The individual "mandate" will force millions and millions of new customers into the arms of private insurers--and leave billions and billions of dollars in their bank accounts. The insurance giants knew there were windfall profits to be made from a new health care law, which is why their lobbyists were in place to help shape the legislation--to make sure, for example, that there was no "public option" for mandated insurance that would compete with private companies.
That was the "inside" strategy, while the Republicans represented the "outside" strategy--continual obstructionism to make sure the Democrats continued to compromise on every question.
This "Plan B" continues today. Last week, the Republican-controlled House voted--almost exactly on party lines--to continue funding federal government operations after the cutoff date of September 30, but to defund the ACA. With a tear in his eye, House Speaker John Boehner called this a "victory for the American people and a victory for common sense."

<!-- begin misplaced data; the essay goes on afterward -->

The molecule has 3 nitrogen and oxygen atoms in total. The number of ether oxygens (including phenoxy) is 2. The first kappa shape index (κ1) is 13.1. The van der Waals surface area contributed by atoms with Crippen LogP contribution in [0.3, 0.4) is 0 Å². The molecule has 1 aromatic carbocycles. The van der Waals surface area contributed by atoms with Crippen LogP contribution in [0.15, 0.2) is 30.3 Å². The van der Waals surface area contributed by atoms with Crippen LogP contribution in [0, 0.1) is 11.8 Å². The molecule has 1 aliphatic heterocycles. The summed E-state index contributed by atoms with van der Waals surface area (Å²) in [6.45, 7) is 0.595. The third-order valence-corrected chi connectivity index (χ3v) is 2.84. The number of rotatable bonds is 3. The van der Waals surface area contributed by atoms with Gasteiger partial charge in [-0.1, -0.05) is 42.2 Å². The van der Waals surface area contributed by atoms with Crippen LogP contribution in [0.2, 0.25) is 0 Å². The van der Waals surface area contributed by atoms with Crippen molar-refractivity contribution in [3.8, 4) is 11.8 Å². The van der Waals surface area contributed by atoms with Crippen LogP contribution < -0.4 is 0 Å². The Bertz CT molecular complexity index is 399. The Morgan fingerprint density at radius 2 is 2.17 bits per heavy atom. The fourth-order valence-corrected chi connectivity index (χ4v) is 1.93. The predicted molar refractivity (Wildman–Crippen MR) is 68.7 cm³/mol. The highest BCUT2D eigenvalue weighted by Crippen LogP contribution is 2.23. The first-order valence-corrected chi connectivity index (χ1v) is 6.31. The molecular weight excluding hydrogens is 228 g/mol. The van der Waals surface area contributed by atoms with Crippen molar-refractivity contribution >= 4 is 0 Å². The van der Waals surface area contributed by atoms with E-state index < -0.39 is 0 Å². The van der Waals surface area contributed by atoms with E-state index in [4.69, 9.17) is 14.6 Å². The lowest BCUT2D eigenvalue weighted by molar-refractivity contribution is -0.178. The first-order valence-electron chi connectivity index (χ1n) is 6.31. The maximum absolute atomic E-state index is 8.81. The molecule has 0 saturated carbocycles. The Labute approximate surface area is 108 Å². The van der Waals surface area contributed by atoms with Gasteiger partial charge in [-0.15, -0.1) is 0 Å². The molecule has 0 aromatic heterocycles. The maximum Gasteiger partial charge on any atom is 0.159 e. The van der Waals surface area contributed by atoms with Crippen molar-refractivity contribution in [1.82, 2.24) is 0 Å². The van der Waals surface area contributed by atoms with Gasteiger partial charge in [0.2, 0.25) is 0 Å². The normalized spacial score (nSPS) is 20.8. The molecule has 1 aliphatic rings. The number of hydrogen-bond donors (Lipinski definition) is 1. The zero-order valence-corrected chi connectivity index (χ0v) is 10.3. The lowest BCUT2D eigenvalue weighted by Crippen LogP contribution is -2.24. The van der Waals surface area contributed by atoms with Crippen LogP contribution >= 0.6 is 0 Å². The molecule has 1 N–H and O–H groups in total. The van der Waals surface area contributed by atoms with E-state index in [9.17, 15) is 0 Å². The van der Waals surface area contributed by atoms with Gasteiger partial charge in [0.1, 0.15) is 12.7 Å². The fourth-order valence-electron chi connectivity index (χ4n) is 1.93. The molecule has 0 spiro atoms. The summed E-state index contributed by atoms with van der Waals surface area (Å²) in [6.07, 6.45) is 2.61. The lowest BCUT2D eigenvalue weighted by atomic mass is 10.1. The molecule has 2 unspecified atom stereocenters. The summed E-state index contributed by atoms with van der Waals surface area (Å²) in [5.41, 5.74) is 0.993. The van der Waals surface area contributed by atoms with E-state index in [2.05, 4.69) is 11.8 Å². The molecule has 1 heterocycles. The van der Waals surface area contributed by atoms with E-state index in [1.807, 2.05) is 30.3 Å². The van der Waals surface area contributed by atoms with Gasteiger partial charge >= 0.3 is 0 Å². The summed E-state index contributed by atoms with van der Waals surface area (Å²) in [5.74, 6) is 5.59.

Then, Texas Republican Sen. Ted Cruz took the fight to the Senate, where he staged his own filibuster on Tuesday, claiming that the Democrats were willing to risk a government shutdown rather than put the brakes on the health care law.
Most Senate Republicans distanced themselves from Cruz. But they don't want to distance themselves from the assault on the health care law. Thus, Senate Minority Leader Mitch McConnell of Kentucky said he disagrees with the threat to shut down the government as of September 30--but he's just fine with gutting the ACA.
The ACA is a far cry from what's needed to provide access to affordable health care in the U.S. But that's not why Republicans are opposing it. From Boehner to Cruz and the others, the Republicans' fierce opposition to "Obamacare" is another example of playing politics with people's lives for personal gain--sometimes very personal gain.